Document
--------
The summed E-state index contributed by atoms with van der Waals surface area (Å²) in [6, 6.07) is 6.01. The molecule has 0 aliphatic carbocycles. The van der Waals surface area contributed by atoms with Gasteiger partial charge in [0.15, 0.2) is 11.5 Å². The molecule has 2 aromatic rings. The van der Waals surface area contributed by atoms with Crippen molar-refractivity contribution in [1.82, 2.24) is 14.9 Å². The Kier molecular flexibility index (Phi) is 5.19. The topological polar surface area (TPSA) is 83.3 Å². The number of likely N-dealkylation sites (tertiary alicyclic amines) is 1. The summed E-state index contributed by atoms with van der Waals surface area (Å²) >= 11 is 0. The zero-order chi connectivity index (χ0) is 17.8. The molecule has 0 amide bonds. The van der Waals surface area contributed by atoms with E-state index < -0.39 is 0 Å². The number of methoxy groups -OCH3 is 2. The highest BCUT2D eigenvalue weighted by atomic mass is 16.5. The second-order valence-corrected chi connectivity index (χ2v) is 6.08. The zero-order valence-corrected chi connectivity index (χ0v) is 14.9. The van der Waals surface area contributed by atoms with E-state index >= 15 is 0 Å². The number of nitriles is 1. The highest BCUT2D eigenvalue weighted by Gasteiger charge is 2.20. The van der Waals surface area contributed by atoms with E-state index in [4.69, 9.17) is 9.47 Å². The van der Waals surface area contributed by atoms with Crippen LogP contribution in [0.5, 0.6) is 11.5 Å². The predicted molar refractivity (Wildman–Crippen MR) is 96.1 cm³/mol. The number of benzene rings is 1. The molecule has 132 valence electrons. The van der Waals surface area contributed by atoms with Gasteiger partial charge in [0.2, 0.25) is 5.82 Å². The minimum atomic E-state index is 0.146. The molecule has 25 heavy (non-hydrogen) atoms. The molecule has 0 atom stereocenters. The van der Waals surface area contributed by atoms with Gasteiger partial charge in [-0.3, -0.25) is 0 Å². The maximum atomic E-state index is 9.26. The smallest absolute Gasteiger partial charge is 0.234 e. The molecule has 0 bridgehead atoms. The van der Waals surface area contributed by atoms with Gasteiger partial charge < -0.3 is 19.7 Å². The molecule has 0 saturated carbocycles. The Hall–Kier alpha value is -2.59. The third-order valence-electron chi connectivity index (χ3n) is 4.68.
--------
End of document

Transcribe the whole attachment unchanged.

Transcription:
The summed E-state index contributed by atoms with van der Waals surface area (Å²) in [6, 6.07) is 6.01. The molecule has 0 aliphatic carbocycles. The van der Waals surface area contributed by atoms with Gasteiger partial charge in [0.15, 0.2) is 11.5 Å². The molecule has 2 aromatic rings. The van der Waals surface area contributed by atoms with Crippen molar-refractivity contribution in [1.82, 2.24) is 14.9 Å². The Kier molecular flexibility index (Phi) is 5.19. The topological polar surface area (TPSA) is 83.3 Å². The number of likely N-dealkylation sites (tertiary alicyclic amines) is 1. The summed E-state index contributed by atoms with van der Waals surface area (Å²) >= 11 is 0. The zero-order chi connectivity index (χ0) is 17.8. The molecule has 0 amide bonds. The van der Waals surface area contributed by atoms with E-state index < -0.39 is 0 Å². The number of methoxy groups -OCH3 is 2. The highest BCUT2D eigenvalue weighted by atomic mass is 16.5. The second-order valence-corrected chi connectivity index (χ2v) is 6.08. The zero-order valence-corrected chi connectivity index (χ0v) is 14.9. The van der Waals surface area contributed by atoms with E-state index >= 15 is 0 Å². The number of nitriles is 1. The highest BCUT2D eigenvalue weighted by Gasteiger charge is 2.20. The van der Waals surface area contributed by atoms with E-state index in [4.69, 9.17) is 9.47 Å². The van der Waals surface area contributed by atoms with Crippen LogP contribution in [0.5, 0.6) is 11.5 Å². The predicted molar refractivity (Wildman–Crippen MR) is 96.1 cm³/mol. The number of benzene rings is 1. The molecule has 132 valence electrons. The van der Waals surface area contributed by atoms with Gasteiger partial charge in [0.2, 0.25) is 5.82 Å². The minimum atomic E-state index is 0.146. The molecule has 25 heavy (non-hydrogen) atoms. The molecule has 0 atom stereocenters. The van der Waals surface area contributed by atoms with Gasteiger partial charge in [-0.3, -0.25) is 0 Å². The maximum atomic E-state index is 9.26. The smallest absolute Gasteiger partial charge is 0.234 e. The molecule has 0 bridgehead atoms. The van der Waals surface area contributed by atoms with Gasteiger partial charge < -0.3 is 19.7 Å². The molecule has 0 saturated carbocycles. The Hall–Kier alpha value is -2.59. The third-order valence-electron chi connectivity index (χ3n) is 4.68.